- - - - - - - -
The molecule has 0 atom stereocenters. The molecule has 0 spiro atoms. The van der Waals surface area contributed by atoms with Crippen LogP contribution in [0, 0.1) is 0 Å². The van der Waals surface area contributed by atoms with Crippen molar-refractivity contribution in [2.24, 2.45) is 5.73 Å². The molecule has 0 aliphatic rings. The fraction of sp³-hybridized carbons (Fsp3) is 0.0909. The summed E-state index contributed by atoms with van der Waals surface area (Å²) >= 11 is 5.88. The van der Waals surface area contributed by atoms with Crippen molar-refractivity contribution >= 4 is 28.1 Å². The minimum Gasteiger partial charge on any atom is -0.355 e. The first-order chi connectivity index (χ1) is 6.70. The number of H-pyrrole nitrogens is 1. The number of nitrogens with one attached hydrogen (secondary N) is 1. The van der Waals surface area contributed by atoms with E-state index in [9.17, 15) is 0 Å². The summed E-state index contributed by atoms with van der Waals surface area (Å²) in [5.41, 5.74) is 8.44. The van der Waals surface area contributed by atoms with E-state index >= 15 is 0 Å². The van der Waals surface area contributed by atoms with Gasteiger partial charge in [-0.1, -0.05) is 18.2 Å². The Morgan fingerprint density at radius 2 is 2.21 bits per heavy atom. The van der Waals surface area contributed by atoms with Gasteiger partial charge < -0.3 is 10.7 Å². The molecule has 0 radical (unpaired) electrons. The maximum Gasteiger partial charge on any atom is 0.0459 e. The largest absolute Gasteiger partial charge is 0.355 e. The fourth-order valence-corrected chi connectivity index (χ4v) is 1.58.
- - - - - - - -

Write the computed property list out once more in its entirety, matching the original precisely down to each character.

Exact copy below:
The molecule has 0 atom stereocenters. The molecule has 0 spiro atoms. The van der Waals surface area contributed by atoms with Crippen LogP contribution in [0, 0.1) is 0 Å². The van der Waals surface area contributed by atoms with Crippen molar-refractivity contribution in [2.24, 2.45) is 5.73 Å². The molecule has 0 aliphatic rings. The fraction of sp³-hybridized carbons (Fsp3) is 0.0909. The summed E-state index contributed by atoms with van der Waals surface area (Å²) >= 11 is 5.88. The van der Waals surface area contributed by atoms with Crippen molar-refractivity contribution >= 4 is 28.1 Å². The minimum Gasteiger partial charge on any atom is -0.355 e. The first-order chi connectivity index (χ1) is 6.70. The number of H-pyrrole nitrogens is 1. The number of nitrogens with one attached hydrogen (secondary N) is 1. The van der Waals surface area contributed by atoms with E-state index in [9.17, 15) is 0 Å². The summed E-state index contributed by atoms with van der Waals surface area (Å²) in [5.41, 5.74) is 8.44. The van der Waals surface area contributed by atoms with E-state index >= 15 is 0 Å². The van der Waals surface area contributed by atoms with Gasteiger partial charge in [-0.1, -0.05) is 18.2 Å². The Morgan fingerprint density at radius 2 is 2.21 bits per heavy atom. The van der Waals surface area contributed by atoms with Gasteiger partial charge < -0.3 is 10.7 Å². The molecule has 0 radical (unpaired) electrons. The maximum Gasteiger partial charge on any atom is 0.0459 e. The largest absolute Gasteiger partial charge is 0.355 e. The fourth-order valence-corrected chi connectivity index (χ4v) is 1.58.